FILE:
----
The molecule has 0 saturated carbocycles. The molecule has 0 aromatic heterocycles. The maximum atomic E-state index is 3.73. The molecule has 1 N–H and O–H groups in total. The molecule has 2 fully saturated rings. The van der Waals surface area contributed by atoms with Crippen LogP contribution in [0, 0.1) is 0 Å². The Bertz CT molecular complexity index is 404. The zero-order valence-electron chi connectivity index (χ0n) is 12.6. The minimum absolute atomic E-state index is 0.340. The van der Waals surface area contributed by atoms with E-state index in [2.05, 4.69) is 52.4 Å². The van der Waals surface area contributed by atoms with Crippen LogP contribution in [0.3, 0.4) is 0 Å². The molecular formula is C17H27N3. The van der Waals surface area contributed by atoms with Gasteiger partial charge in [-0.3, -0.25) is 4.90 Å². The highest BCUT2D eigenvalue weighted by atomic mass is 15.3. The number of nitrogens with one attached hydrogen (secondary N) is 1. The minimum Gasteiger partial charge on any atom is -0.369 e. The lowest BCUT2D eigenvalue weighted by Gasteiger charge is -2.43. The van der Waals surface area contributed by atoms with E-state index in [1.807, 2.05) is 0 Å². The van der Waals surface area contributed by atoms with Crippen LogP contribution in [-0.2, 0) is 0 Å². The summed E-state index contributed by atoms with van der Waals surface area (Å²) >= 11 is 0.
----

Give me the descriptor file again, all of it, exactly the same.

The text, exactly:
The molecule has 0 saturated carbocycles. The molecule has 0 aromatic heterocycles. The maximum atomic E-state index is 3.73. The molecule has 1 N–H and O–H groups in total. The molecule has 2 fully saturated rings. The van der Waals surface area contributed by atoms with Crippen LogP contribution in [0, 0.1) is 0 Å². The Bertz CT molecular complexity index is 404. The zero-order valence-electron chi connectivity index (χ0n) is 12.6. The minimum absolute atomic E-state index is 0.340. The van der Waals surface area contributed by atoms with E-state index in [2.05, 4.69) is 52.4 Å². The van der Waals surface area contributed by atoms with Crippen LogP contribution in [0.3, 0.4) is 0 Å². The molecular formula is C17H27N3. The van der Waals surface area contributed by atoms with Gasteiger partial charge in [-0.3, -0.25) is 4.90 Å². The highest BCUT2D eigenvalue weighted by atomic mass is 15.3. The number of nitrogens with one attached hydrogen (secondary N) is 1. The minimum Gasteiger partial charge on any atom is -0.369 e. The lowest BCUT2D eigenvalue weighted by Gasteiger charge is -2.43. The van der Waals surface area contributed by atoms with E-state index in [1.807, 2.05) is 0 Å². The van der Waals surface area contributed by atoms with Crippen LogP contribution in [-0.2, 0) is 0 Å². The summed E-state index contributed by atoms with van der Waals surface area (Å²) >= 11 is 0.